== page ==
This issue of 'Fine print' contains the following feature articles: 'Ingenious A-frame programs' by Lynda Achren (pages 3-7) which is a collection of five snapshots of successful local pre-accredited programs; 'A finer grained assessment approach' by Michael Christie and Jennifer Dunbabib (pages 8-12) which provides an overview of an approach that is gaining traction as part of the Tasmanian Adult Literacy Action Plan; and 'Social learning: resource platforms and the dynamics of 'push' and 'pull'' by Colin Lankshear (pages 13-17) which explores innovative approaches to learning and some of the theory behind developments in online learning. This issue also contains: 'Higher order thinking skills and the adult learner' by Rhonda Raisbeck (pages 18-20) which explores a themed approach that integrates higher order thinking skills; 'Mathematising' by Beth Marr (pages 21-22) which considers the nexus between mathematics and numeracy teaching; 'Ethical dimensions' by Tricia Bowen (pages 23-24) which explores philosophical theories in relation to teaching; 'Pride of place shines through' by Sarah Deasey (pages 25-26) which provides a rundown of the 2014 Learn Local awards; 'Stories from the field' by Louise Wignall (pages 26-27) which highlights the power of story; 'ACFE Flagship project' by Veronica Volkoff and Rosemary Sharman (pages 28-30) which reports on an adult, community and further education action research project; 'Seven stories, the last not ended' by John Aitchison (pages 31-33) which provides an overview of South Africa's struggles with adult literacy and basic education; and 'Working in the middle ground: an interview with Nina Bekker' by Lynne Matheson (pages 34-35).
This issue of 'Fine print' contains the following feature articles: 'Ingenious A-frame programs' by Lynda Achren (pages 3-7) ... Show Full Abstract
- Changing configurations of adult education in transitional times: conference proceedings
This volume contains papers presented at the European Society for Research on the Education of Adults (ESREA) 2013 conference held at Humboldt University in Berlin.
This volume contains papers presented at the European Society for Research on the Education of Adults (ESREA) 2013 ... Show Full Abstract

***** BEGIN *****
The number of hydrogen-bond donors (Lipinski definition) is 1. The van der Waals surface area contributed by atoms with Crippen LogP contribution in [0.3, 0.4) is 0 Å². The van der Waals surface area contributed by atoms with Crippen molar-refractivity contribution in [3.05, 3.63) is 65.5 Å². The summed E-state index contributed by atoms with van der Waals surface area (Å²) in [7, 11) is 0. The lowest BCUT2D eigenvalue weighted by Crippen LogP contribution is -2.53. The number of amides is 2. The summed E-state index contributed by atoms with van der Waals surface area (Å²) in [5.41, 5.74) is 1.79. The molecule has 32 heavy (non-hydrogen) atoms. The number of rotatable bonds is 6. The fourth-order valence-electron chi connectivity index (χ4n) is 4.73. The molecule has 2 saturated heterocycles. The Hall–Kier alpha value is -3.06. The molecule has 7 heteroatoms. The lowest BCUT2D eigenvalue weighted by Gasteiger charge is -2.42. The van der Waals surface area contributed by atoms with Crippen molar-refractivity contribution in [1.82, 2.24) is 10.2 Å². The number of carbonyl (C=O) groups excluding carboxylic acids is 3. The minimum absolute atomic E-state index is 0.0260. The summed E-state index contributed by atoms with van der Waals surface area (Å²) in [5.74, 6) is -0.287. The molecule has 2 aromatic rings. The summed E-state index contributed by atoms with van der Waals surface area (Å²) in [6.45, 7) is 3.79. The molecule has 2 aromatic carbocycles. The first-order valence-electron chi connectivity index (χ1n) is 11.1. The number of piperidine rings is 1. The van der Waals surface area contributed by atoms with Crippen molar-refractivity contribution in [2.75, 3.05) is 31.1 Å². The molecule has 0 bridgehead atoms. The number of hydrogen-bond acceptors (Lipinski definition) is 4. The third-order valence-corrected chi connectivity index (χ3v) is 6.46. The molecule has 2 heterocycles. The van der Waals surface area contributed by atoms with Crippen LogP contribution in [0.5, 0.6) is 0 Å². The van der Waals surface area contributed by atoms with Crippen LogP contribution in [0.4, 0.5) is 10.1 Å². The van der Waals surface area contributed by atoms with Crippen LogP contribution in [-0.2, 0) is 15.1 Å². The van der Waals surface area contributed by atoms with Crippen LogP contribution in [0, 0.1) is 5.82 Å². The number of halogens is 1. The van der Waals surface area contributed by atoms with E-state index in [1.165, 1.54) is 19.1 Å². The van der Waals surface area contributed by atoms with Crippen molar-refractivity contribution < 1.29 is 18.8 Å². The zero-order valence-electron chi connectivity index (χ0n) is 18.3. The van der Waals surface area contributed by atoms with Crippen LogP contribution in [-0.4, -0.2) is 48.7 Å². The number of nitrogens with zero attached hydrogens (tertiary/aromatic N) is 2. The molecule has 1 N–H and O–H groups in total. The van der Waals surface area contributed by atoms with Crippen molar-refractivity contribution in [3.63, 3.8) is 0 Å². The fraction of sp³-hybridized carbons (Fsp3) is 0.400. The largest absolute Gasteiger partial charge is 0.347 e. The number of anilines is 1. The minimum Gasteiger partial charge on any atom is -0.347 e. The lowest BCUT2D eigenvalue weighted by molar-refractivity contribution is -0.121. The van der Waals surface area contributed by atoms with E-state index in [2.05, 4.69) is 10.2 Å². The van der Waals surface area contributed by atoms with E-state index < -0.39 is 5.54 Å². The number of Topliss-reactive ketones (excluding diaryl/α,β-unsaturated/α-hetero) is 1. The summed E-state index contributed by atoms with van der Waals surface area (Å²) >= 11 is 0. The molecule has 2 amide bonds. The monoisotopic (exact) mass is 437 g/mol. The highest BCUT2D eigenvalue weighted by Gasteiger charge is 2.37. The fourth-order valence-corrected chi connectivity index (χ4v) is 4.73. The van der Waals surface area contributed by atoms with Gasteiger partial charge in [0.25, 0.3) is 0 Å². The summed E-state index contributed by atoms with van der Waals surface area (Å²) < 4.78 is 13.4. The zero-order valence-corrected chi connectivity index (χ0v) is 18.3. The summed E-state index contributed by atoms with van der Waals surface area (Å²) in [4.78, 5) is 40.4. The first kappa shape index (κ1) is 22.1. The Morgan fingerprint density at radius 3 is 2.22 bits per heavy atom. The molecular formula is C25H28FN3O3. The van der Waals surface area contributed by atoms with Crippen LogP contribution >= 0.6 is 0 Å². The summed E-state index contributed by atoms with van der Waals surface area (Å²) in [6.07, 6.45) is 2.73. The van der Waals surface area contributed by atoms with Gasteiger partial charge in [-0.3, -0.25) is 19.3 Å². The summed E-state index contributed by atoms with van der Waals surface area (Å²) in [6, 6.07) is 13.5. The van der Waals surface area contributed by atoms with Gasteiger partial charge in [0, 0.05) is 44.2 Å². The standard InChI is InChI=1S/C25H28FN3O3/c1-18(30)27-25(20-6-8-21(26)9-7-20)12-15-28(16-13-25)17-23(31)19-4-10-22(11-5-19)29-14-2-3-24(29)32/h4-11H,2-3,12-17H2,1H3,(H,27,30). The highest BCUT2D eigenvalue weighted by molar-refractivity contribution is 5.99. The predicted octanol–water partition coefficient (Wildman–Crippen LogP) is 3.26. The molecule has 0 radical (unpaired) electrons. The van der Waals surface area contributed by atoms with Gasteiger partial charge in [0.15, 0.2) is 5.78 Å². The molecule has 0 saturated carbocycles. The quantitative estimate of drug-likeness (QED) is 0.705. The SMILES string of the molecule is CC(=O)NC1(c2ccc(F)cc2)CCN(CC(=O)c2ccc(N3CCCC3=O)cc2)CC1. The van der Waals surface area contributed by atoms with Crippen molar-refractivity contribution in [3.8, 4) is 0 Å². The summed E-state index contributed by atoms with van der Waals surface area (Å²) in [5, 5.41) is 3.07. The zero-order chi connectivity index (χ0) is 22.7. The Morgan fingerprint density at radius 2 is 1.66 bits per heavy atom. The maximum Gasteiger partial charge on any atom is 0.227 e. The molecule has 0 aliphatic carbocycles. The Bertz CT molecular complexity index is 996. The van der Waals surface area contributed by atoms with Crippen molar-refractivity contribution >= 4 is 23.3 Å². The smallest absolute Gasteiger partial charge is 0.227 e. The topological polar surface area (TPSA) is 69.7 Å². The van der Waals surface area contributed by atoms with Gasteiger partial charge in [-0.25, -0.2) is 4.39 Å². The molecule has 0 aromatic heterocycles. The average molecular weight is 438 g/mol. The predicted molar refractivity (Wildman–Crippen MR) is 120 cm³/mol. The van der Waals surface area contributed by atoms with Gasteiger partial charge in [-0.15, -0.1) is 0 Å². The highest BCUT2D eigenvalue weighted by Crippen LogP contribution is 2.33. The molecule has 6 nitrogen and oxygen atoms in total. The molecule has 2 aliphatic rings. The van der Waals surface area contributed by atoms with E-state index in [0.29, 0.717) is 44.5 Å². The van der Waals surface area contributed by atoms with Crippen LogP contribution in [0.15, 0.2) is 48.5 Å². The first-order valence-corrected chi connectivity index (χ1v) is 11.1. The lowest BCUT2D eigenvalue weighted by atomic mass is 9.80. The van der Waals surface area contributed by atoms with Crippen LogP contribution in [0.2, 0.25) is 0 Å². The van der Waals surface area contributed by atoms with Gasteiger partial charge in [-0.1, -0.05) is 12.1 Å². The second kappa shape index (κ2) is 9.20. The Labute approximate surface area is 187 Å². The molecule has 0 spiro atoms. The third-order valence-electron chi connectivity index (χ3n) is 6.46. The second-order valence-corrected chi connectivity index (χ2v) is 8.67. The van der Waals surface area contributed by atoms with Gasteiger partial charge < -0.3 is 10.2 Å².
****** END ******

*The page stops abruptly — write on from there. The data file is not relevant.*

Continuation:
Authors: Kapplinger, Bernd; Lichte, Nina; Haberzeth, Erik;
Conference name: European Research Conference
Geographic subjects: Europe; Great Britain; Spain;
Resource type: Conference
Subjects: Adult and community education; Students; Higher education;Lifelong learning; Teaching and learning; Outcomes; Employment; Vocational education and training; Providers of education and training; Participation; Migration; Equity; Youth; Pathways; Literacy; Disadvantaged; Industry; Quality; Career development; Technology; Skills and knowledge; Workforce development; Governance show more
- The potential of authentic learning and emerging technologies for developing graduate attributes
Graduate attributes, such as critical thinking and problem-solving in real-world contexts, are increasingly being recognised as crucial for students to develop in higher education for employability and critical citizenship. The question of how best to create conducive spaces in the curriculum for students to acquire these abilities is, however, less well documented. The authors propose that one way to enable students to achieve these attributes would be for higher educators to engage in authentic learning, using Herrington, Reeves and Oliver's (2010) model as a guide. In this article, one case study is selected from a sample of 10 interviews conducted with University of the Western Cape (UWC) lecturers as it rated highly on all nine elements of authentic learning. The curriculum design and teaching and learning practices are analysed using each of Herrington et al's elements for authentic learning and the potential of these elements for developing graduate attributes is considered.
Graduate attributes, such as critical thinking and problem-solving in real-world contexts, are increasingly being recognised ... Show Full Abstract
Authors: Bozalek, Vivienne; Watters, Kathy
Conference name: Higher Education Learning and Teaching Association of Southern Africa Conference
Geographic subjects: South Africa; Africa
Journal title: South African journal of higher education
Resource type: Article
Subjects: Skills and knowledge; Technology; Students;
- Opportunities and challenges of MOOCS: perspectives from Asia
The recent growth of massive open online courses (MOOCs) has led to discussions of technology-based instruction revolutionizing traditional higher education teaching. Here [the author analyzes] the origin of MOOCs, as well as trends in education initiated by these courses, and compares them with OpenCourseWare (OCW), YouTube EDU, and iTunes U. Specifically, this paper will discuss the opportunities and challenges presented by MOOCs, from the perspective of Asian countries, with reference to economics, culture, language, and instruction.
The recent growth of massive open online courses (MOOCs) has led to discussions of technology-based instruction ... Show Full Abstract